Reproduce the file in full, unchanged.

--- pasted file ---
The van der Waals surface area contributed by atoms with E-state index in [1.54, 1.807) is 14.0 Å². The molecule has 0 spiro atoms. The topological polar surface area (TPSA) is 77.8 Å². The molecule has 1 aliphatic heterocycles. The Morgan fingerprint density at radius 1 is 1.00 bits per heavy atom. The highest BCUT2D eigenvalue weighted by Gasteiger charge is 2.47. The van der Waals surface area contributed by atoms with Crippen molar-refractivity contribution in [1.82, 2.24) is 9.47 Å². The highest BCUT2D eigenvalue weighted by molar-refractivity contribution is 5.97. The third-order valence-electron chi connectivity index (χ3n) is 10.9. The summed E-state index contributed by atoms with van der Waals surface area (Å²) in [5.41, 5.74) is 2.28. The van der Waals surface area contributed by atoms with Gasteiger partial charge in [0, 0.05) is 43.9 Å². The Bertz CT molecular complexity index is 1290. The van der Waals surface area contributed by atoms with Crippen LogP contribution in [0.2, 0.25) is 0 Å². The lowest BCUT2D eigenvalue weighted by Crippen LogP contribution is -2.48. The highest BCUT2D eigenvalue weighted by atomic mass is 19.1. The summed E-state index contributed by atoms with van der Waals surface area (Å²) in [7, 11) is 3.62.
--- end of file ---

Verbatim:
The van der Waals surface area contributed by atoms with E-state index in [1.54, 1.807) is 14.0 Å². The molecule has 0 spiro atoms. The topological polar surface area (TPSA) is 77.8 Å². The molecule has 1 aliphatic heterocycles. The Morgan fingerprint density at radius 1 is 1.00 bits per heavy atom. The highest BCUT2D eigenvalue weighted by Gasteiger charge is 2.47. The van der Waals surface area contributed by atoms with Crippen molar-refractivity contribution in [1.82, 2.24) is 9.47 Å². The highest BCUT2D eigenvalue weighted by molar-refractivity contribution is 5.97. The third-order valence-electron chi connectivity index (χ3n) is 10.9. The summed E-state index contributed by atoms with van der Waals surface area (Å²) in [5.41, 5.74) is 2.28. The van der Waals surface area contributed by atoms with Gasteiger partial charge in [0, 0.05) is 43.9 Å². The Bertz CT molecular complexity index is 1290. The van der Waals surface area contributed by atoms with Crippen LogP contribution in [0.2, 0.25) is 0 Å². The lowest BCUT2D eigenvalue weighted by Crippen LogP contribution is -2.48. The highest BCUT2D eigenvalue weighted by atomic mass is 19.1. The summed E-state index contributed by atoms with van der Waals surface area (Å²) in [7, 11) is 3.62.